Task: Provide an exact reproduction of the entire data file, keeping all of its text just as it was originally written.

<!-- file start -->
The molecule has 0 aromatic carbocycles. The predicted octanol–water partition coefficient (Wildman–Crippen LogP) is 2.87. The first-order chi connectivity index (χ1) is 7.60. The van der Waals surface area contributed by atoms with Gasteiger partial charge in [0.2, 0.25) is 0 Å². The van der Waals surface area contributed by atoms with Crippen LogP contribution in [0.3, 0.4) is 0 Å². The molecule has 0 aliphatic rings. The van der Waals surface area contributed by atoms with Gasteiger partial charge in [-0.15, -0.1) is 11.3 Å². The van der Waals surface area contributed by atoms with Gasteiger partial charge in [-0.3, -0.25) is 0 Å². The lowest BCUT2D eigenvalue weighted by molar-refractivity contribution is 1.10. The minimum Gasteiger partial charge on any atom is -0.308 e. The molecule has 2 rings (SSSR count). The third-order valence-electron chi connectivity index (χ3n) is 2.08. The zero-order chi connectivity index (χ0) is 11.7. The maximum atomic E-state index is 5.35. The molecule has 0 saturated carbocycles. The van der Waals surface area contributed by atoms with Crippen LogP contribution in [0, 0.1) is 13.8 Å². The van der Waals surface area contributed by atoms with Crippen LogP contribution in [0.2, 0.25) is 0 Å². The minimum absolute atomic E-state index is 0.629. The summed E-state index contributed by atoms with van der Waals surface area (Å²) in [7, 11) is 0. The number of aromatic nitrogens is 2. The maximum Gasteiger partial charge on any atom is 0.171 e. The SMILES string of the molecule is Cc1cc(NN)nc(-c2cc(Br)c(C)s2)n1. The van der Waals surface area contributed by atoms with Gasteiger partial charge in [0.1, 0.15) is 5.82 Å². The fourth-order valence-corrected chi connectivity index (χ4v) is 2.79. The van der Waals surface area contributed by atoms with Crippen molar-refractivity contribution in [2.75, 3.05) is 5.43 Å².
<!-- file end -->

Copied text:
The molecule has 0 aromatic carbocycles. The predicted octanol–water partition coefficient (Wildman–Crippen LogP) is 2.87. The first-order chi connectivity index (χ1) is 7.60. The van der Waals surface area contributed by atoms with Gasteiger partial charge in [0.2, 0.25) is 0 Å². The van der Waals surface area contributed by atoms with Crippen LogP contribution in [0.3, 0.4) is 0 Å². The molecule has 0 aliphatic rings. The van der Waals surface area contributed by atoms with Gasteiger partial charge in [-0.15, -0.1) is 11.3 Å². The van der Waals surface area contributed by atoms with Gasteiger partial charge in [-0.3, -0.25) is 0 Å². The lowest BCUT2D eigenvalue weighted by molar-refractivity contribution is 1.10. The minimum Gasteiger partial charge on any atom is -0.308 e. The molecule has 2 rings (SSSR count). The third-order valence-electron chi connectivity index (χ3n) is 2.08. The zero-order chi connectivity index (χ0) is 11.7. The maximum atomic E-state index is 5.35. The molecule has 0 saturated carbocycles. The van der Waals surface area contributed by atoms with Crippen LogP contribution in [0, 0.1) is 13.8 Å². The van der Waals surface area contributed by atoms with Crippen LogP contribution in [0.2, 0.25) is 0 Å². The minimum absolute atomic E-state index is 0.629. The summed E-state index contributed by atoms with van der Waals surface area (Å²) in [7, 11) is 0. The number of aromatic nitrogens is 2. The maximum Gasteiger partial charge on any atom is 0.171 e. The SMILES string of the molecule is Cc1cc(NN)nc(-c2cc(Br)c(C)s2)n1. The van der Waals surface area contributed by atoms with Gasteiger partial charge in [0.1, 0.15) is 5.82 Å². The fourth-order valence-corrected chi connectivity index (χ4v) is 2.79. The van der Waals surface area contributed by atoms with Crippen molar-refractivity contribution in [2.75, 3.05) is 5.43 Å².